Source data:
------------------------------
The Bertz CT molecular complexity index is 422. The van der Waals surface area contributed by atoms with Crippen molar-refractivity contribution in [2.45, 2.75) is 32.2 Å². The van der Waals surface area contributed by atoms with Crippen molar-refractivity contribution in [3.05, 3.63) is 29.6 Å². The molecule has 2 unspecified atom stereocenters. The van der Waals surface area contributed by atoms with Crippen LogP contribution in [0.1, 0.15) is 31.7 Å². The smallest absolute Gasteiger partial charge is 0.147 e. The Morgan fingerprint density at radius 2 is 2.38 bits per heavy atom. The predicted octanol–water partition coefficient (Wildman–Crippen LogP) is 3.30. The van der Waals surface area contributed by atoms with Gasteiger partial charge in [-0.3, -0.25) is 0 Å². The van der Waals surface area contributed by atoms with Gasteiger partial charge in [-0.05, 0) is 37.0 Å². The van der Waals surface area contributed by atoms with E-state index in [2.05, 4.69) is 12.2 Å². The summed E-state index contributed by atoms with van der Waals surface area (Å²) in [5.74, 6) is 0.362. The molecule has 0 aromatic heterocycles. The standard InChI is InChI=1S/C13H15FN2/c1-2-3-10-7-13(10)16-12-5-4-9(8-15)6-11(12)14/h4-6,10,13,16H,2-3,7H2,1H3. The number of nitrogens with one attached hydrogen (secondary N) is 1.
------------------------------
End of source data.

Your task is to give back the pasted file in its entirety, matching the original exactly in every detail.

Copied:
The Bertz CT molecular complexity index is 422. The van der Waals surface area contributed by atoms with Crippen molar-refractivity contribution in [2.45, 2.75) is 32.2 Å². The van der Waals surface area contributed by atoms with Crippen molar-refractivity contribution in [3.05, 3.63) is 29.6 Å². The molecule has 2 unspecified atom stereocenters. The van der Waals surface area contributed by atoms with Crippen LogP contribution in [0.1, 0.15) is 31.7 Å². The smallest absolute Gasteiger partial charge is 0.147 e. The Morgan fingerprint density at radius 2 is 2.38 bits per heavy atom. The predicted octanol–water partition coefficient (Wildman–Crippen LogP) is 3.30. The van der Waals surface area contributed by atoms with Gasteiger partial charge in [-0.3, -0.25) is 0 Å². The van der Waals surface area contributed by atoms with Gasteiger partial charge in [-0.05, 0) is 37.0 Å². The van der Waals surface area contributed by atoms with E-state index in [2.05, 4.69) is 12.2 Å². The summed E-state index contributed by atoms with van der Waals surface area (Å²) in [5.74, 6) is 0.362. The molecule has 0 aromatic heterocycles. The standard InChI is InChI=1S/C13H15FN2/c1-2-3-10-7-13(10)16-12-5-4-9(8-15)6-11(12)14/h4-6,10,13,16H,2-3,7H2,1H3. The number of nitrogens with one attached hydrogen (secondary N) is 1.